As intelligent and sensitive a directing debut as you'd expect, and a highlight of Henriksen's career.
Image Brendan Adam Zwelling.
© HanWay Films/Perceval Pictures.
Lance Henriksen stars as Viggo Mortensen's difficult father in the latter's directing debut.
Having quietly spent years augmenting his acting work with prodigious output in music, poetry and visual arts (not to mention founding a publishing house that champions other artists' work), Viggo Mortensen finally takes the director's chair in Falling, a masterful family drama taking a compassionate view of a father whose faults are impossible to ignore. Playing the son who must now care for him through bouts of dementia while absorbing his insults, Mortensen co-stars with Lance Henriksen, a beloved character actor who has almost certainly never had such a meaty part — with 250 roles on his IMDb page, one can't claim to have watched them all — and who undeniably rises to the occasion. Sundance attendees shouldn't read anything into programmers' placement of this artful film at the tail end of the schedule: This will be one of the fest's most assured directing debuts, and is sure to move viewers whether or not their own families contain a figure as problematic as Henriksen's Willis Peterson.
We see Willis first as a young man — played by Sverrir Gudnason (Borg vs. McEnroe), who both looks like he could've been Mortensen's father and, as the film weaves through its then-and-now storytelling, captures how genuine paternal pride and love for his wife are poisoned by fundamental emotional flaws. Bringing his wife Gwen (Hannah Gross) and newborn son home from the hospital, he stands in the kitchen, holds the baby still while Gwen fetches a clean diaper, and bends over to gently say, "I'm sorry I brought you into this world. To die."
Moving to the present, Willis has acknowledged (in an increasingly rare clear-headed moment) that he can no longer maintain the upstate New York farm where he lives alone, having chased two wives away. He's flying to California with his grown son John (we'll meet John's sister, played by Laura Linney, later), and is having a confused episode. Willis believes the plane is his old farmhouse; thinks Gwen is upstairs; and disturbs both passengers and crew. John does his best to calm him, and the film flashes back to one of the moments that cemented his sense of filial duty: Willis, out by a lake with the 4-year-old John (Grady McKenzie), patiently helping him shoot his first duck, then cheerfully allowing him to treat the dead bird like a pet until it's time to cook and eat it.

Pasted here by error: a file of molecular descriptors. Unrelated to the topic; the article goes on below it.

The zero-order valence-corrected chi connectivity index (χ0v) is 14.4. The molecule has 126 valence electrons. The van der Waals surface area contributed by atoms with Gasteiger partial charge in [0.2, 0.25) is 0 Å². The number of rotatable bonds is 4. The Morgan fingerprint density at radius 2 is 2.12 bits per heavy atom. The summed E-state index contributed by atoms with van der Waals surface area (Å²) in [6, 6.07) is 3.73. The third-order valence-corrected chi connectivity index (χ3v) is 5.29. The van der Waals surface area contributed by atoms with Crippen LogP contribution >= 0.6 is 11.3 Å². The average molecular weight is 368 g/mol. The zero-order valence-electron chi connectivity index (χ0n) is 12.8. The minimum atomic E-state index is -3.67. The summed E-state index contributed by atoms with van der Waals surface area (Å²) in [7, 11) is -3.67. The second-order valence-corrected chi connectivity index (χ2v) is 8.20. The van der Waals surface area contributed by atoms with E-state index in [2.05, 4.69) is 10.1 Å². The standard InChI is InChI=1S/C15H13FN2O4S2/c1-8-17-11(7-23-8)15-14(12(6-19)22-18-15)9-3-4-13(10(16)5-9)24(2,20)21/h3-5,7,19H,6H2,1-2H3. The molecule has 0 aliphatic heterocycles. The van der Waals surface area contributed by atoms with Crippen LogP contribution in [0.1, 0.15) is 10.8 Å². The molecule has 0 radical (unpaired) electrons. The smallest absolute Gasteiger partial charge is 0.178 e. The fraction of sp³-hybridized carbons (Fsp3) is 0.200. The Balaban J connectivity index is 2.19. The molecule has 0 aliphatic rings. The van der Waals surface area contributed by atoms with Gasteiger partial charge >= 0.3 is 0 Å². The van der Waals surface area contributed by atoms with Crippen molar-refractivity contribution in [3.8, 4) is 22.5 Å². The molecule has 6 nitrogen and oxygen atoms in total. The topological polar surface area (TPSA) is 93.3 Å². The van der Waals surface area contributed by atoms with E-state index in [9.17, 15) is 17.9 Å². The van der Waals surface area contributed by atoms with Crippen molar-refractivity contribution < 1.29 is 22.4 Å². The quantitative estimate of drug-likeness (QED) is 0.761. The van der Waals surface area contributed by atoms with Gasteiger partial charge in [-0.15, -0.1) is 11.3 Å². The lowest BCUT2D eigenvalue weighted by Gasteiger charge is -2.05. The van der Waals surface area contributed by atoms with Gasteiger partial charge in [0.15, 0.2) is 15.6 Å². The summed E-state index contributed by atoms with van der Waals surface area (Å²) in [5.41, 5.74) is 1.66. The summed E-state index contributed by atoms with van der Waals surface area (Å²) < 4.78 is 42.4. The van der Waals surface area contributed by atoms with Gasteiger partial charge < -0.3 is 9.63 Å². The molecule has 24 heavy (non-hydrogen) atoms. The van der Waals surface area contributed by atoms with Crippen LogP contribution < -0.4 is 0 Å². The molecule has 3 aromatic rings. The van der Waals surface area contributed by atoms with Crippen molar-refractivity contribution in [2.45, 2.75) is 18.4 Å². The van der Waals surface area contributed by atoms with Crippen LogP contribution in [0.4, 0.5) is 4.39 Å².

Mortensen (who also wrote the screenplay) moves back and forth like this throughout — both to gently illustrate Willis' failings as a husband and father, and to suggest how the old man is experiencing the world today. His confusion about facts is easy to understand, but Mortensen and editor Ronald Sanders use frequent glimpses of the outdoors to add dimension to the character's emotional life. There's nothing Malicky about Willis' connection to nature here, but his obvious affinity for its pleasures makes his inability to connect with humans who love him more poignant.
Willis is a homophobe whose son is gay. As he settles into the home John shares with his husband, Eric (Terry Chen), and daughter Monica (Gabby Velis), he relishes needling the two men, allowing himself to forget, say, that Eric's ancestry isn't Japanese. He speaks freely and loudly about sexuality, genially throwing slurs around in a museum or restaurant. He's also given to casually calling his ex-wives "whores." He sees betrayal everywhere; his fantasies of being cuckolded may have been self-fulfilling prophesies, and play out for him in an eternal present tense: Both women have died, but he rants as if they're quietly in the next room, cavorting with the mailman.
Despite his disregard for others' feelings, Willis is able to connect warmly with the couple's daughter, who overlooks his inappropriateness and calls him her friend. All these contradictions and more fit seamlessly into Henriksen's agile, engaging performance; few moviegoers who've enjoyed him over the years will be surprised, but many will resent that we, and he, have waited so long for a role like this.
Mortensen, who reportedly only agreed to act in his film to secure financing, makes John uncommon among the many adults we've watched cope with difficult parents in indie films. He's not self-righteous or comically exasperated, doesn't quietly complain to Eric about his plight, doesn't rise to the bait his father dangles in front of him. He has fought with him in the past, and grown. Now, he lets insults sail by and patiently adjusts plans to suit Willis' capriciousness. Clearly, this is because John is more decent than those of us who might cut our losses with a similar family member. But perhaps it's also because the past is as alive for him as for Willis: Maybe John is still the mop-headed kid who soaked up his father's approval when he aimed that rifle and shot, and whose father said there was no harm in letting him bathe that beautiful dead duck, dry it by the fire and keep it beside him in bed. Falling doesn't transform its emotional landscape into a simple question of rejection or forgiveness. It's comfortable knowing that meanness and affection can exist in the same person, and that tolerance, even when it only flows in one direction, benefits both giver and recipient.